As the Falcons’ 2018 season concluded, major coaching changes were bound to occur. It was apparent that both coordinators weren’t going to be there for the long haul. Steve Sarkisian was largely overwhelmed during his two seasons as offensive coordinator, particularly in matchups against top-tier defenses. Based on questionable play calling and personnel usage, the offense’s inability to produce at a high level consistently was placed on him. Although bringing back Dirk Koetter doesn’t guarantee success by any means, it’s understandable why the organization opted to hire someone with years of NFL coaching experience rather than take another chance on a college coach.
What did surprise some was the Falcons’ decision not to hire someone to replace Marquand Manuel. For Dan Quinn to take the onus of being the defensive coordinator creates plenty of intrigue. Before becoming a head coach in 2015, he held a variety of defensive coaching positions from 1994 to 2014. His remarkable journey, from being a defensive line coach at William & Mary to coordinating one of the most all-time feared defenses in Seattle, has helped mold him into becoming one of the more respected head coaches in the league.
Despite having countless responsibilities as a head coach, Quinn has decided to take control of the defensive play-calling this season. This isn’t his first time he has done this in Atlanta. In Week 13 of the 2016 season, Quinn started calling the plays in replacing former defensive coordinator Richard Smith. The defense showed major improvement with Quinn taking a more enhanced role. They stifled top quarterbacks such as Cam Newton, Russell Wilson, and Aaron Rodgers in what ended up being a 6-2 stretch and Super Bowl appearance. His prior success should spark optimism about the move. Unlike in 2016, Quinn faces far more pressure revamping a once-promising defense.
Elevating the defensive line
Quinn’s coaching expertise starts with the defensive line. He was the defensive line coach for collegiate programs such as William & Mary, VMI, Hofstra, and Florida. He eventually transitioned to the pros as the 49ers, Dolphins, Jets, and Seahawks hired him to be their defensive line coach for multiple seasons. From watching training camp footage over the years, it’s obvious how much Quinn still enjoys working with defensive linemen. There are numerous clips of him running drills designated for them. Between hand-fighting drills to teaching them pass-rushing techniques, Quinn embraces being in the trenches with them.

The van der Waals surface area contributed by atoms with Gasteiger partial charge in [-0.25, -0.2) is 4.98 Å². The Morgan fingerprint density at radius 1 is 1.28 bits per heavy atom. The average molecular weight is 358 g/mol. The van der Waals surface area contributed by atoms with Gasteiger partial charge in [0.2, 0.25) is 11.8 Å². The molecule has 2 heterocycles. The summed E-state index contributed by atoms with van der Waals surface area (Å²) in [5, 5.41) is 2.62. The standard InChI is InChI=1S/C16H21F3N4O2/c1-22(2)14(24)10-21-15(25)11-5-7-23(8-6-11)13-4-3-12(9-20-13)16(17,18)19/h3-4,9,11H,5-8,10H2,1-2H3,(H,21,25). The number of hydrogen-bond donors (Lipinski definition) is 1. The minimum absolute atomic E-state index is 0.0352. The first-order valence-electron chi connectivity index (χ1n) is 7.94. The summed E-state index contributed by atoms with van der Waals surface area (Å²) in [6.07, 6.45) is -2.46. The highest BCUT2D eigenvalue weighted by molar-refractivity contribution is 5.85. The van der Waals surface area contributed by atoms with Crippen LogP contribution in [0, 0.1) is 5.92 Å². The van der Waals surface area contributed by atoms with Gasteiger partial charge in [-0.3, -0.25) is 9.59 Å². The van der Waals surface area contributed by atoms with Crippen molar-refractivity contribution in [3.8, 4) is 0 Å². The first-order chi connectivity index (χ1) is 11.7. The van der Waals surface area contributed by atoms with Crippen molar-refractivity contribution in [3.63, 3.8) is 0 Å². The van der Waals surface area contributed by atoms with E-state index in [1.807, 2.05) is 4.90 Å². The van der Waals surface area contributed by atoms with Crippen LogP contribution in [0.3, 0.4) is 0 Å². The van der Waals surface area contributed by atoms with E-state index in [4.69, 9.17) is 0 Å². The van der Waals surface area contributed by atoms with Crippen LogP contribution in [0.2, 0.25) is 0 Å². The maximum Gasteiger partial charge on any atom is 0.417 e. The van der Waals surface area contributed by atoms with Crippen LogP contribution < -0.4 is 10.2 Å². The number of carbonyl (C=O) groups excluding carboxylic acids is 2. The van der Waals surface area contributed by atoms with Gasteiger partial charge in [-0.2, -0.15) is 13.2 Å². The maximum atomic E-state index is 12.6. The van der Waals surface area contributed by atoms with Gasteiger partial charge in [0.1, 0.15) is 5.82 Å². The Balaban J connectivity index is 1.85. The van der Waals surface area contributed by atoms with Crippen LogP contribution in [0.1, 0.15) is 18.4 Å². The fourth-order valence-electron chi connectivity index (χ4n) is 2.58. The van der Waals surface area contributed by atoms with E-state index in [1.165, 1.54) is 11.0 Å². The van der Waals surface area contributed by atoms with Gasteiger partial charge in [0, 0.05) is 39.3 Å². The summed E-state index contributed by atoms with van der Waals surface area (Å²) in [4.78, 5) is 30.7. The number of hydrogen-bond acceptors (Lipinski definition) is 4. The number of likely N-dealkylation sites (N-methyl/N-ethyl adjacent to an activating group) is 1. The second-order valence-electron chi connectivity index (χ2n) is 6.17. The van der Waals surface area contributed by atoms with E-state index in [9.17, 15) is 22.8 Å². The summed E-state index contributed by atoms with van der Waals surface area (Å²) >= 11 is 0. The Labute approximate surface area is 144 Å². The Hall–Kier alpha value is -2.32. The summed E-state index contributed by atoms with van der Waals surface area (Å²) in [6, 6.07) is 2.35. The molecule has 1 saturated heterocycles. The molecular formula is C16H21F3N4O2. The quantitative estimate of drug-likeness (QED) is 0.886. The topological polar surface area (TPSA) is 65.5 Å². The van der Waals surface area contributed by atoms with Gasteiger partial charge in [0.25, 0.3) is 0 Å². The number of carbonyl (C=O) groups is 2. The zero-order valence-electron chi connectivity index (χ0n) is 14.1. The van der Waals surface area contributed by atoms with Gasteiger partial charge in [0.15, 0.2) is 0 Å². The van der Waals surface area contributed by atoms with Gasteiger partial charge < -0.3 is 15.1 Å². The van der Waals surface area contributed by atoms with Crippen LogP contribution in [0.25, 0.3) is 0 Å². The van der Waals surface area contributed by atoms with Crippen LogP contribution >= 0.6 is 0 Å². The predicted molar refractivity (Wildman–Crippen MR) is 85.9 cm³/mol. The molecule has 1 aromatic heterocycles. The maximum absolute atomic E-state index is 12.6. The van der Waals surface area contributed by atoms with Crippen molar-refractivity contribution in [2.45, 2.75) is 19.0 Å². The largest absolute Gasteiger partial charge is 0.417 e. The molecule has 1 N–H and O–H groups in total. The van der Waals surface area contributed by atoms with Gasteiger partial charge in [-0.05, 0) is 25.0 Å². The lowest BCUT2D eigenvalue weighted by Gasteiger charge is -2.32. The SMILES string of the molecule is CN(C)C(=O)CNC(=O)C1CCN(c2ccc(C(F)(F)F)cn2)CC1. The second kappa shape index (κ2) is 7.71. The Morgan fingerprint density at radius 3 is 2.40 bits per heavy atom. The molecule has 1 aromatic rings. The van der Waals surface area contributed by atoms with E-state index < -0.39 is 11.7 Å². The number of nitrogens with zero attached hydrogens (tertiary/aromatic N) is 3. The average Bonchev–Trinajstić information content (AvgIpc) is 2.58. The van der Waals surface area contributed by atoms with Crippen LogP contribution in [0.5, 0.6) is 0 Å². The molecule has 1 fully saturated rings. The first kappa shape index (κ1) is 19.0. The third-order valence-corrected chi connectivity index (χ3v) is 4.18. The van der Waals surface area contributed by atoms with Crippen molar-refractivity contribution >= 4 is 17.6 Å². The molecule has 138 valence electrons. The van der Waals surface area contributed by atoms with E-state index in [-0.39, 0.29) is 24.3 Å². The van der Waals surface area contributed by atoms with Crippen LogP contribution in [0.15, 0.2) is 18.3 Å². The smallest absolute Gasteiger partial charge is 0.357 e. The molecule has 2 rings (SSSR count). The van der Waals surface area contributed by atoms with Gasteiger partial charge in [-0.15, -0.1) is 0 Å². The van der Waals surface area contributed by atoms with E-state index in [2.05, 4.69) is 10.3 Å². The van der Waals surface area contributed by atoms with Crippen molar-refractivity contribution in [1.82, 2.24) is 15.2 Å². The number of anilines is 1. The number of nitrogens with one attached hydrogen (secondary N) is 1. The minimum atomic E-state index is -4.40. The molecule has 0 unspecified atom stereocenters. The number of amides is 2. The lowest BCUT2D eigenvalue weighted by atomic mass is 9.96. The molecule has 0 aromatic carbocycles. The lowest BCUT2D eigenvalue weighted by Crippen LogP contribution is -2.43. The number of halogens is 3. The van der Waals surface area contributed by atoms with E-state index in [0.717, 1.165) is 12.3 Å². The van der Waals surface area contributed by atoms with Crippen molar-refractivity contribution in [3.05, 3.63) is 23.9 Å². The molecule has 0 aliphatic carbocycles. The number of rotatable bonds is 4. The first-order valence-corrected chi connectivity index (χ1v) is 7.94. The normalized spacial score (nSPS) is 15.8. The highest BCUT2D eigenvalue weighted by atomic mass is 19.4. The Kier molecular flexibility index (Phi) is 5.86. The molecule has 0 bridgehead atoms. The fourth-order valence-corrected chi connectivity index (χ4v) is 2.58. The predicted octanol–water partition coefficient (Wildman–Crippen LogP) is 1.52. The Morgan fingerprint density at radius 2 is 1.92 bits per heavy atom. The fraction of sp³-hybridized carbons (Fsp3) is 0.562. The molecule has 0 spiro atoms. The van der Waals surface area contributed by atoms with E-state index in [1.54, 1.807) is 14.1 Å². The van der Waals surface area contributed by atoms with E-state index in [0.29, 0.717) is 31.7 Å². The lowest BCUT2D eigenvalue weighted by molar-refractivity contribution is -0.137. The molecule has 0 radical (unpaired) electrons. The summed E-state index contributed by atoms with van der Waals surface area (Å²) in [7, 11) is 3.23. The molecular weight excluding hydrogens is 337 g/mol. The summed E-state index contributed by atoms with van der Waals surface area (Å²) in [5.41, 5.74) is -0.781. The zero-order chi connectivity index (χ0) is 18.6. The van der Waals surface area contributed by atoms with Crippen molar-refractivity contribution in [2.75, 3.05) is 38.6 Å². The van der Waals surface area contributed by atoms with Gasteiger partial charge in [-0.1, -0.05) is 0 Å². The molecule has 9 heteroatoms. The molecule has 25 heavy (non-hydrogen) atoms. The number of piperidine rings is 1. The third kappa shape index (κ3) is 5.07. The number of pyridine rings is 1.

For all the criticism Quinn garnered last season about the substandard defensive line play, he has managed to bring the best out of certain linemen over the years. Vic Beasley received all the headlines for his terrific season in 2016. What tends to be forgotten is how other players elevated their game. Courtney Upshaw and Ra’Shede Hageman made a noticeable impact in vital games during Atlanta’s Super Bowl run. When Quinn took over defensive play-calling duties, he started running more twists to create havoc on clear passing downs. It worked brilliantly at times, especially in their playoff win over the Seahawks.
In 2017, Adrian Clayborn and Brooks Reed had their best seasons in Atlanta. Quinn figured out the most effective ways to utilize both veterans. Jack Crawford is another success story, as he had the best season of his career last year. One of Quinn’s biggest attributes is his ability to identify how a defensive lineman can flourish in his rotations. Shifting versatile players around the defensive line like Clayborn and Crawford can create more mismatches inside and opportunities to run twists with explosive players like Beasley and Takkarist McKinley. The Falcons’ defensive line was at its best in 2017. They had a strong collection of emerging talent and steady veterans to compete with the NFC’s best teams. After severely lacking in depth last season, Quinn may have the talent to help them get back to the upper echelon of the conference.
In order to get back into the upper echelon, two of his former first round picks must evolve as edge rushers. Beasley and McKinley are going to be the Falcons’ primary pass rushers for the second consecutive season. Despite not receiving the production he needed from them last year, Quinn remains optimistic about both players. Taking a more “hands on” approach with Beasley will hopefully help the embattled edge rusher develop more tools in his pass-rushing arsenal. A similar approach will be needed for McKinley, who possesses the power and explosive traits to become a true force. If he can refine his overall technique, a third year leap can be expected of the charismatic pass rusher.